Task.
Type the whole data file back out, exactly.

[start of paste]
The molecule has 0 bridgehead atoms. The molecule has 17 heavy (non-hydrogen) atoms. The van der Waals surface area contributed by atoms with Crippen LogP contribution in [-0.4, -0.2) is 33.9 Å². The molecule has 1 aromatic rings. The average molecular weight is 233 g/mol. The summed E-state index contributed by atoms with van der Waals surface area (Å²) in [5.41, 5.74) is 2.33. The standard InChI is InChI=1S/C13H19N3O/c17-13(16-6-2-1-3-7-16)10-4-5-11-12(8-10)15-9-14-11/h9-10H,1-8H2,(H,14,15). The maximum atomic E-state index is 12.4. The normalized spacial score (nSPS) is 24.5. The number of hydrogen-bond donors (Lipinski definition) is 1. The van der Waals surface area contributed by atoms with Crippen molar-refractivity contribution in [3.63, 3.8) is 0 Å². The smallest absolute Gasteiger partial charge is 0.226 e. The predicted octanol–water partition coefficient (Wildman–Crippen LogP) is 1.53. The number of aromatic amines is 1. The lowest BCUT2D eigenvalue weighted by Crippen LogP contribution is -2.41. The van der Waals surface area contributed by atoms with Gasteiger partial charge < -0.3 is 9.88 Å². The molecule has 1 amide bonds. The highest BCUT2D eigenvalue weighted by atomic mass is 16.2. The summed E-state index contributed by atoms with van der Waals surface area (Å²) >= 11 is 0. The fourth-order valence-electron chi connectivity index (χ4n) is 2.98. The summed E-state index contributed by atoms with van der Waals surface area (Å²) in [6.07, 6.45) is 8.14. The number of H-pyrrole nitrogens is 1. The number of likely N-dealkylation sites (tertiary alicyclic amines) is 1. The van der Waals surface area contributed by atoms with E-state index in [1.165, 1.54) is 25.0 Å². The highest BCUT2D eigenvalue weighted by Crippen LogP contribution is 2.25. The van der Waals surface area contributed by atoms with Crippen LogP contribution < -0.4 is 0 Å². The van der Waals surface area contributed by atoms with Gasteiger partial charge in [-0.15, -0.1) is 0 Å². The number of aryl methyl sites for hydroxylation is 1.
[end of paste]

The molecule has 0 bridgehead atoms. The molecule has 17 heavy (non-hydrogen) atoms. The van der Waals surface area contributed by atoms with Crippen LogP contribution in [-0.4, -0.2) is 33.9 Å². The molecule has 1 aromatic rings. The average molecular weight is 233 g/mol. The summed E-state index contributed by atoms with van der Waals surface area (Å²) in [5.41, 5.74) is 2.33. The standard InChI is InChI=1S/C13H19N3O/c17-13(16-6-2-1-3-7-16)10-4-5-11-12(8-10)15-9-14-11/h9-10H,1-8H2,(H,14,15). The maximum atomic E-state index is 12.4. The normalized spacial score (nSPS) is 24.5. The number of hydrogen-bond donors (Lipinski definition) is 1. The van der Waals surface area contributed by atoms with Crippen molar-refractivity contribution in [3.63, 3.8) is 0 Å². The smallest absolute Gasteiger partial charge is 0.226 e. The predicted octanol–water partition coefficient (Wildman–Crippen LogP) is 1.53. The number of aromatic amines is 1. The lowest BCUT2D eigenvalue weighted by Crippen LogP contribution is -2.41. The van der Waals surface area contributed by atoms with Gasteiger partial charge < -0.3 is 9.88 Å². The molecule has 1 amide bonds. The highest BCUT2D eigenvalue weighted by atomic mass is 16.2. The summed E-state index contributed by atoms with van der Waals surface area (Å²) >= 11 is 0. The fourth-order valence-electron chi connectivity index (χ4n) is 2.98. The summed E-state index contributed by atoms with van der Waals surface area (Å²) in [6.07, 6.45) is 8.14. The number of H-pyrrole nitrogens is 1. The number of likely N-dealkylation sites (tertiary alicyclic amines) is 1. The van der Waals surface area contributed by atoms with E-state index in [1.165, 1.54) is 25.0 Å². The highest BCUT2D eigenvalue weighted by Crippen LogP contribution is 2.25. The van der Waals surface area contributed by atoms with Crippen LogP contribution < -0.4 is 0 Å². The van der Waals surface area contributed by atoms with Gasteiger partial charge in [-0.15, -0.1) is 0 Å². The number of aryl methyl sites for hydroxylation is 1.